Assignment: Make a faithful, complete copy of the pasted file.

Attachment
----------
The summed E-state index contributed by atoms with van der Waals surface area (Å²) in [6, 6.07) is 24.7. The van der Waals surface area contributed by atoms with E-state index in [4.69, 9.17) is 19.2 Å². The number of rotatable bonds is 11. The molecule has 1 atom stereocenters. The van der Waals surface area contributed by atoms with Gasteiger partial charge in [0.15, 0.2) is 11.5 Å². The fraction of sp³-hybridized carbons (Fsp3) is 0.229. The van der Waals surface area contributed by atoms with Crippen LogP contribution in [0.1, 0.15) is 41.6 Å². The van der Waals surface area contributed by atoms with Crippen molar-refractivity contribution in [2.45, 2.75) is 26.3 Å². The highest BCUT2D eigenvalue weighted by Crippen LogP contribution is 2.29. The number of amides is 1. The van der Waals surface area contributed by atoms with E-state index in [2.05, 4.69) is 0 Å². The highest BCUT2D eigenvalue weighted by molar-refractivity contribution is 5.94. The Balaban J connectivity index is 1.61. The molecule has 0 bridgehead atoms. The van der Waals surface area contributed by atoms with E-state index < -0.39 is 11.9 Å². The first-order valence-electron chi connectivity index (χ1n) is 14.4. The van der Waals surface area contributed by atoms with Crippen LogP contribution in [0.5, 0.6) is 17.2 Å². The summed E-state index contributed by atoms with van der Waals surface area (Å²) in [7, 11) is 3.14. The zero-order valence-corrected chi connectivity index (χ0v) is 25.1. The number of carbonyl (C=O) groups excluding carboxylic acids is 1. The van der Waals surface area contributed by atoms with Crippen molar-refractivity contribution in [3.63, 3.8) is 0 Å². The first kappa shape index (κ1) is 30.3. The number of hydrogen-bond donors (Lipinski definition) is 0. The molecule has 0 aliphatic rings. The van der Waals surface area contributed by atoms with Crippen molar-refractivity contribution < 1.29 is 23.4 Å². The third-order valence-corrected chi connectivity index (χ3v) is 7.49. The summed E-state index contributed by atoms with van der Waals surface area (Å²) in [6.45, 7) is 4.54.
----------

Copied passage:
The summed E-state index contributed by atoms with van der Waals surface area (Å²) in [6, 6.07) is 24.7. The van der Waals surface area contributed by atoms with E-state index in [4.69, 9.17) is 19.2 Å². The number of rotatable bonds is 11. The molecule has 1 atom stereocenters. The van der Waals surface area contributed by atoms with Gasteiger partial charge in [0.15, 0.2) is 11.5 Å². The fraction of sp³-hybridized carbons (Fsp3) is 0.229. The van der Waals surface area contributed by atoms with Crippen LogP contribution in [0.1, 0.15) is 41.6 Å². The van der Waals surface area contributed by atoms with Crippen molar-refractivity contribution in [2.45, 2.75) is 26.3 Å². The highest BCUT2D eigenvalue weighted by Crippen LogP contribution is 2.29. The number of amides is 1. The van der Waals surface area contributed by atoms with E-state index in [2.05, 4.69) is 0 Å². The highest BCUT2D eigenvalue weighted by molar-refractivity contribution is 5.94. The Balaban J connectivity index is 1.61. The molecule has 0 bridgehead atoms. The van der Waals surface area contributed by atoms with E-state index < -0.39 is 11.9 Å². The first-order valence-electron chi connectivity index (χ1n) is 14.4. The van der Waals surface area contributed by atoms with Crippen LogP contribution in [0.5, 0.6) is 17.2 Å². The summed E-state index contributed by atoms with van der Waals surface area (Å²) in [7, 11) is 3.14. The zero-order valence-corrected chi connectivity index (χ0v) is 25.1. The number of carbonyl (C=O) groups excluding carboxylic acids is 1. The van der Waals surface area contributed by atoms with Crippen molar-refractivity contribution in [3.63, 3.8) is 0 Å². The first kappa shape index (κ1) is 30.3. The number of hydrogen-bond donors (Lipinski definition) is 0. The molecule has 0 aliphatic rings. The van der Waals surface area contributed by atoms with Crippen molar-refractivity contribution < 1.29 is 23.4 Å². The third-order valence-corrected chi connectivity index (χ3v) is 7.49. The summed E-state index contributed by atoms with van der Waals surface area (Å²) in [6.45, 7) is 4.54.